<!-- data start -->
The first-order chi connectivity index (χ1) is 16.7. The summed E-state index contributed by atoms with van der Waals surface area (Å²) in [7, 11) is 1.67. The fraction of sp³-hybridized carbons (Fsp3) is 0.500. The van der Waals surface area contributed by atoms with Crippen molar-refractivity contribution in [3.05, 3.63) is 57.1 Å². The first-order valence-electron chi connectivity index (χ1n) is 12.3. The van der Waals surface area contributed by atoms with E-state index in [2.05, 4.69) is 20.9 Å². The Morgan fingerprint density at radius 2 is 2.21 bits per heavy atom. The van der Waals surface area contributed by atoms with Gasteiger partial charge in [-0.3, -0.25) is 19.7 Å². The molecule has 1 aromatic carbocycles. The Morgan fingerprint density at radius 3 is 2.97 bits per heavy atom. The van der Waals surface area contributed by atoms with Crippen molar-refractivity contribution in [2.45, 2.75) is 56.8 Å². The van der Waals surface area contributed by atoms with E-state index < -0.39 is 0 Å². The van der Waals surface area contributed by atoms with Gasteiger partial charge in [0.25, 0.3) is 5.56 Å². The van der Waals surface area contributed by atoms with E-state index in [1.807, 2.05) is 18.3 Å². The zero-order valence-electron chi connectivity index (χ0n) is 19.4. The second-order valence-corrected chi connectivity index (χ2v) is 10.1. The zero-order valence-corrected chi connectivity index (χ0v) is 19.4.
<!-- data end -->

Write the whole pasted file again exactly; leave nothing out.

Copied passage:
The first-order chi connectivity index (χ1) is 16.7. The summed E-state index contributed by atoms with van der Waals surface area (Å²) in [7, 11) is 1.67. The fraction of sp³-hybridized carbons (Fsp3) is 0.500. The van der Waals surface area contributed by atoms with Crippen molar-refractivity contribution in [3.05, 3.63) is 57.1 Å². The first-order valence-electron chi connectivity index (χ1n) is 12.3. The van der Waals surface area contributed by atoms with E-state index in [2.05, 4.69) is 20.9 Å². The Morgan fingerprint density at radius 2 is 2.21 bits per heavy atom. The van der Waals surface area contributed by atoms with Gasteiger partial charge in [-0.3, -0.25) is 19.7 Å². The molecule has 1 aromatic carbocycles. The Morgan fingerprint density at radius 3 is 2.97 bits per heavy atom. The van der Waals surface area contributed by atoms with Crippen molar-refractivity contribution in [2.45, 2.75) is 56.8 Å². The van der Waals surface area contributed by atoms with E-state index < -0.39 is 0 Å². The van der Waals surface area contributed by atoms with Gasteiger partial charge in [0.25, 0.3) is 5.56 Å². The van der Waals surface area contributed by atoms with E-state index in [1.807, 2.05) is 18.3 Å². The zero-order valence-electron chi connectivity index (χ0n) is 19.4. The second-order valence-corrected chi connectivity index (χ2v) is 10.1. The zero-order valence-corrected chi connectivity index (χ0v) is 19.4.